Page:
National Fisherman


Sportfishing and charter halibut representatives have acknowledged that implementation of the new halibut catch sharing plan would not necessarily mean guided anglers in Southcentral Alaska face a one-fish bag limit.
 
That’s good news for anglers — and a marked change from the guide industry’s comments earlier in the summer.
 
The guided halibut sector in Southcentral has widely and publicly described the new plan, or CSP, as an effort to reduce the bag limit out of Kodiak and Kenai Peninsula ports from two fish to one, and to reallocate those fish to the commercial sector.
 
On its website, the Alaska Charter Association, or ACA, has a graphic that reads “I fish ... You fish, We’ll all fish ... for ONE FISH? Save your ‘but. No CSP.”
 
After the comment period closed Aug. 26, some sportfishing representatives said that the one-fish bag limit is likely not on the horizon in Southcentral.
 
Kenai River Sportfishing Association Executive Director Ricky Gease said changes to the current management measures are something he’s expecting guides will face next summer. But a reduced bag limit is not the first choice in lowering the harvest.
 
“They’re going to try and keep the two fish bag limit,” Gease said.
 
The National Marine Fisheries Service, or NMFS, received about 4,123 comments on the new halibut catch sharing plan, although not all necessarily made it in before the Aug. 26 deadline.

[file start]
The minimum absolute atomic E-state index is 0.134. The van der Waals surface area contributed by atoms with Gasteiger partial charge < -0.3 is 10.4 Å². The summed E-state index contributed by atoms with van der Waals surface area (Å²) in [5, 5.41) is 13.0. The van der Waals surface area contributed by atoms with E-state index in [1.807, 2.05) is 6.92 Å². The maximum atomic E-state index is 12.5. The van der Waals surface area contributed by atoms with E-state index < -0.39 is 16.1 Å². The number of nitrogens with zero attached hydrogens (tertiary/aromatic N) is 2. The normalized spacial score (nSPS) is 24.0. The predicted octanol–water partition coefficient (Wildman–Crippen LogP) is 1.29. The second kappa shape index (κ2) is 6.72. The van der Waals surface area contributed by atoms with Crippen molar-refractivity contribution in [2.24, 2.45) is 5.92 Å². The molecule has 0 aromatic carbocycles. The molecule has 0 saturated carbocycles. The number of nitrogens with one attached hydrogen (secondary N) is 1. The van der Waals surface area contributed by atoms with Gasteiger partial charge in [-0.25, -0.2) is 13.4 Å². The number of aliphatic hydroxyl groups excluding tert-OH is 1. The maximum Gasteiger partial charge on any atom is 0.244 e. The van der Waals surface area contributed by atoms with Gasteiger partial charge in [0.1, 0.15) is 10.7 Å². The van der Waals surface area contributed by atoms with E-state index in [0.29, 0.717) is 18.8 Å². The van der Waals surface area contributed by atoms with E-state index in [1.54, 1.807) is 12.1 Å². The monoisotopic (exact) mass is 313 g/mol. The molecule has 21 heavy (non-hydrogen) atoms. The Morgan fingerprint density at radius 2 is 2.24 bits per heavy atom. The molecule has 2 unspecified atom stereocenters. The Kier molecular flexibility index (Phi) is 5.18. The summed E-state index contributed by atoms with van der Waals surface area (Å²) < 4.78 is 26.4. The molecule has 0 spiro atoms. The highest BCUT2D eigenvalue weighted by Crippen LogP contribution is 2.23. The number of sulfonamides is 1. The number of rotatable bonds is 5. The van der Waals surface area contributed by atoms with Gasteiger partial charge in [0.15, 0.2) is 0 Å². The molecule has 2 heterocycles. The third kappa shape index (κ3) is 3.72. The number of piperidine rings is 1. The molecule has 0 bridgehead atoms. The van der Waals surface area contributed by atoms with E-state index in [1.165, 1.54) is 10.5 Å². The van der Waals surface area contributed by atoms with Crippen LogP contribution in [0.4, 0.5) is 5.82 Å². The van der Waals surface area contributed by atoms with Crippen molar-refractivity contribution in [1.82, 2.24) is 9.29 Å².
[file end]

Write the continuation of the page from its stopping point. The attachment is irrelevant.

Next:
Read the full story at the Peninsula Clarion>>

Inside the Industry

The Bristol Bay Regional Seafood Development Association released their board of directors election results last week.

The BBRSDA’s member-elected volunteer board provides financial and policy guidance for the association and oversees its management. Through their service, BBRSDA board members help determine the future of one of the world’s most dynamic commercial fisheries.

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Former Massachusetts state fishery scientist Steven Correia received the New England Fishery Management Council’s Janice Plante Award of Excellence for 2016 at its meeting last week.

Correia was employed by the Massachusetts Division of Marine Fisheries for over 30 years.

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